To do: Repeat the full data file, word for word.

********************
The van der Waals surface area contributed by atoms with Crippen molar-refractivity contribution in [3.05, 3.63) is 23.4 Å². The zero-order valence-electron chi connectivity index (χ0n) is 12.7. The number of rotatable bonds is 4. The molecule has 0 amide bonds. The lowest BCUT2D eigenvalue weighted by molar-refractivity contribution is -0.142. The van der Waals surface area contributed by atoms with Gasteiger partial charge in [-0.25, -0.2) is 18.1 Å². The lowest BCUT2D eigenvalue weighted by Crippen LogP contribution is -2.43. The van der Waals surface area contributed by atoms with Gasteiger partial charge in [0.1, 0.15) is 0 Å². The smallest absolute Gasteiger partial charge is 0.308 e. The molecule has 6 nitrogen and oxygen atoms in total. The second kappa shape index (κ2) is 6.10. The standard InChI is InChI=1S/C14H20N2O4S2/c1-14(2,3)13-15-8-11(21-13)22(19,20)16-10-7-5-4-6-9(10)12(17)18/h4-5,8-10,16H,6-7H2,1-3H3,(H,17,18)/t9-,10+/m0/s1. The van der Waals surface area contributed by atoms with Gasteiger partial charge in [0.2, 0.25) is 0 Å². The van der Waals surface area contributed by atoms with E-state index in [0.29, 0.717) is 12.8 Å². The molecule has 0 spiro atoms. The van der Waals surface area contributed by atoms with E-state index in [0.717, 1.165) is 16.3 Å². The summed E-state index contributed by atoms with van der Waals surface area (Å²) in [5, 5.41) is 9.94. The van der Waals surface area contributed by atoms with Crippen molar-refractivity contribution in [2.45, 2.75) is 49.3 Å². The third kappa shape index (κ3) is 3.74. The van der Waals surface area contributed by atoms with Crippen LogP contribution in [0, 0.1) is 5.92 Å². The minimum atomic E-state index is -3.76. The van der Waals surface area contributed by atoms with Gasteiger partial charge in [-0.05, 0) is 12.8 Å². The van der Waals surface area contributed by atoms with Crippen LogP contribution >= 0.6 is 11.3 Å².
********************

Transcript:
The van der Waals surface area contributed by atoms with Crippen molar-refractivity contribution in [3.05, 3.63) is 23.4 Å². The zero-order valence-electron chi connectivity index (χ0n) is 12.7. The number of rotatable bonds is 4. The molecule has 0 amide bonds. The lowest BCUT2D eigenvalue weighted by molar-refractivity contribution is -0.142. The van der Waals surface area contributed by atoms with Gasteiger partial charge in [-0.25, -0.2) is 18.1 Å². The lowest BCUT2D eigenvalue weighted by Crippen LogP contribution is -2.43. The van der Waals surface area contributed by atoms with Gasteiger partial charge in [0.1, 0.15) is 0 Å². The smallest absolute Gasteiger partial charge is 0.308 e. The molecule has 6 nitrogen and oxygen atoms in total. The second kappa shape index (κ2) is 6.10. The standard InChI is InChI=1S/C14H20N2O4S2/c1-14(2,3)13-15-8-11(21-13)22(19,20)16-10-7-5-4-6-9(10)12(17)18/h4-5,8-10,16H,6-7H2,1-3H3,(H,17,18)/t9-,10+/m0/s1. The van der Waals surface area contributed by atoms with Gasteiger partial charge in [0.2, 0.25) is 0 Å². The van der Waals surface area contributed by atoms with E-state index in [0.29, 0.717) is 12.8 Å². The molecule has 0 spiro atoms. The van der Waals surface area contributed by atoms with E-state index in [0.717, 1.165) is 16.3 Å². The summed E-state index contributed by atoms with van der Waals surface area (Å²) in [5, 5.41) is 9.94. The van der Waals surface area contributed by atoms with Crippen molar-refractivity contribution in [2.45, 2.75) is 49.3 Å². The third kappa shape index (κ3) is 3.74. The van der Waals surface area contributed by atoms with Crippen LogP contribution in [0, 0.1) is 5.92 Å². The minimum atomic E-state index is -3.76. The van der Waals surface area contributed by atoms with Gasteiger partial charge in [-0.05, 0) is 12.8 Å². The van der Waals surface area contributed by atoms with Crippen LogP contribution >= 0.6 is 11.3 Å².